In 2021, a complete year after we first began attempting viral food trends between the COVID-19 pandemic. Amidst the plenty of sourdough starter and mug delicacies, we’ve witnessed some simple TikTok trends that require beginner-level kitchen practice. For instance, videos of mashed potatoes made from potato chips and butter chai, but how deep-fried water goes viral???
Deep-fried water, the latest food trend this season, has now begun accumulating amusing responses on social media. The first video of deep-fried water was posted to YouTube in 2016 but the concept started trending again after chemical engineer James Orgill, who runs the channel The Action Lab, attempted deep-frying water in December 2020 and succeeded in the first try. While it seems impossible, the concept of deep-frying water created waves when YouTuber Jonathan Marcus whipped together some egg, flour, panko bread crumbs and 12 globules fried in peanut oil for an event called ‘The San Francisco Stupid Shit Nobody Needs And Terrible Ideas Hackathon’.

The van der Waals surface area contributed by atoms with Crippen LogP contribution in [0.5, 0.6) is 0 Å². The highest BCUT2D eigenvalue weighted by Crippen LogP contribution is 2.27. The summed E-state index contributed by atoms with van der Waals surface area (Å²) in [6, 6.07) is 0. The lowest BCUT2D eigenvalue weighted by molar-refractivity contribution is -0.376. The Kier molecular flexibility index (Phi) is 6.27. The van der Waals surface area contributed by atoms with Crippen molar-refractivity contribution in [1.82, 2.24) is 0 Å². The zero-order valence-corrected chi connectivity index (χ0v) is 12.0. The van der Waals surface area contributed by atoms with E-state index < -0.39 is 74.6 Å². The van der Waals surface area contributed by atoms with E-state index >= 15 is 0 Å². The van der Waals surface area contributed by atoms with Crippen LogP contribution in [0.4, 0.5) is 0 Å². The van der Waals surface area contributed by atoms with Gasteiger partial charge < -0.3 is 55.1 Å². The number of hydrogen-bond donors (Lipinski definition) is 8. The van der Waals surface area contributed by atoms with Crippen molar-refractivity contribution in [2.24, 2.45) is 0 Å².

To form the dish, he applied calcium alginate produced from chemicals including aqueous calcium chloride and aqueous sodium alginate which works as a cover to what seems like a unsteady drop of water and *chef’s kiss* it persists in solid-state.See how it is made;
In an interview with Vice, James Orgill a chemical engineer who operates the YouTube channel ‘The Action Labs’ which created the above video, shared his fascination with the science after the recipe and his hatred with the resultant dish that appears out of that experiment. He says, “First of all it’s surprising that you can turn water into an edible dish, and it’s a little bit comical to fry it after. It seems ridiculous to say, even impossible. It tasted really gross though. There’s no flavor, and it just tastes kind of salty and slimy.”